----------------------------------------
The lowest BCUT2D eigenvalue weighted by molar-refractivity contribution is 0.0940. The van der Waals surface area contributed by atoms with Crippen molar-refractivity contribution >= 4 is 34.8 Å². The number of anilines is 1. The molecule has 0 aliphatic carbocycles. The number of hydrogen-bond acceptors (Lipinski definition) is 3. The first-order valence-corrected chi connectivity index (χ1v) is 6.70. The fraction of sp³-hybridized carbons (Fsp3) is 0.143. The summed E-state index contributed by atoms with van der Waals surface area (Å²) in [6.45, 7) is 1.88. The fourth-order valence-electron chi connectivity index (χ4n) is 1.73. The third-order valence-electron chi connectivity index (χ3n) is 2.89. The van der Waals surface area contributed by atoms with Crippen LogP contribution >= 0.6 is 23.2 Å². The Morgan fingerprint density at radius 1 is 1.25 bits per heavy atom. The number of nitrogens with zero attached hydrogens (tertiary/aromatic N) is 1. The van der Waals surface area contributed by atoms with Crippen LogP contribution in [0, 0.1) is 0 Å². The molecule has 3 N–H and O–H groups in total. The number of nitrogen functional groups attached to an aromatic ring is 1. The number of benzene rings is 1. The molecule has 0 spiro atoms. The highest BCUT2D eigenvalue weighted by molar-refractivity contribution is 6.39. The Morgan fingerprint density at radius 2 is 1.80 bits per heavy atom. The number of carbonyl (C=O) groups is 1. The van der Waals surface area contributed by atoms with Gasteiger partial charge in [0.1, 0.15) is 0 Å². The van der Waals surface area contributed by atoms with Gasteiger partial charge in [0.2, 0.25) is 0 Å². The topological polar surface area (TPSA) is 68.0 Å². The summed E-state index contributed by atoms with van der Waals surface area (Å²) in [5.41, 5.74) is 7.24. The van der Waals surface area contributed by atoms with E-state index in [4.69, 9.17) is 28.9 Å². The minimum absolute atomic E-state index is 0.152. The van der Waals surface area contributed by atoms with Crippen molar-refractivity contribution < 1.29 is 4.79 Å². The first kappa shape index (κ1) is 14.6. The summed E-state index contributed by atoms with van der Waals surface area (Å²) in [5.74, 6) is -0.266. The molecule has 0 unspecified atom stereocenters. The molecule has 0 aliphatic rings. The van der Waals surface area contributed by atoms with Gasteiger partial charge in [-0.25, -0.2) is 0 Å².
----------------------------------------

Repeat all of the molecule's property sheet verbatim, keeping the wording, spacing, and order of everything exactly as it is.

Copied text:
The lowest BCUT2D eigenvalue weighted by molar-refractivity contribution is 0.0940. The van der Waals surface area contributed by atoms with Crippen molar-refractivity contribution >= 4 is 34.8 Å². The number of anilines is 1. The molecule has 0 aliphatic carbocycles. The number of hydrogen-bond acceptors (Lipinski definition) is 3. The first-order valence-corrected chi connectivity index (χ1v) is 6.70. The fraction of sp³-hybridized carbons (Fsp3) is 0.143. The summed E-state index contributed by atoms with van der Waals surface area (Å²) in [6.45, 7) is 1.88. The fourth-order valence-electron chi connectivity index (χ4n) is 1.73. The third-order valence-electron chi connectivity index (χ3n) is 2.89. The van der Waals surface area contributed by atoms with Crippen LogP contribution >= 0.6 is 23.2 Å². The Morgan fingerprint density at radius 1 is 1.25 bits per heavy atom. The number of nitrogens with zero attached hydrogens (tertiary/aromatic N) is 1. The van der Waals surface area contributed by atoms with Crippen LogP contribution in [0, 0.1) is 0 Å². The molecule has 3 N–H and O–H groups in total. The number of nitrogen functional groups attached to an aromatic ring is 1. The number of benzene rings is 1. The molecule has 0 spiro atoms. The highest BCUT2D eigenvalue weighted by molar-refractivity contribution is 6.39. The Morgan fingerprint density at radius 2 is 1.80 bits per heavy atom. The number of carbonyl (C=O) groups is 1. The van der Waals surface area contributed by atoms with Gasteiger partial charge in [0.1, 0.15) is 0 Å². The van der Waals surface area contributed by atoms with Gasteiger partial charge in [0.2, 0.25) is 0 Å². The topological polar surface area (TPSA) is 68.0 Å². The summed E-state index contributed by atoms with van der Waals surface area (Å²) in [5.41, 5.74) is 7.24. The van der Waals surface area contributed by atoms with E-state index in [4.69, 9.17) is 28.9 Å². The minimum absolute atomic E-state index is 0.152. The van der Waals surface area contributed by atoms with Crippen molar-refractivity contribution < 1.29 is 4.79 Å². The first kappa shape index (κ1) is 14.6. The summed E-state index contributed by atoms with van der Waals surface area (Å²) in [5.74, 6) is -0.266. The molecule has 0 unspecified atom stereocenters. The molecule has 0 aliphatic rings. The van der Waals surface area contributed by atoms with Gasteiger partial charge in [-0.25, -0.2) is 0 Å².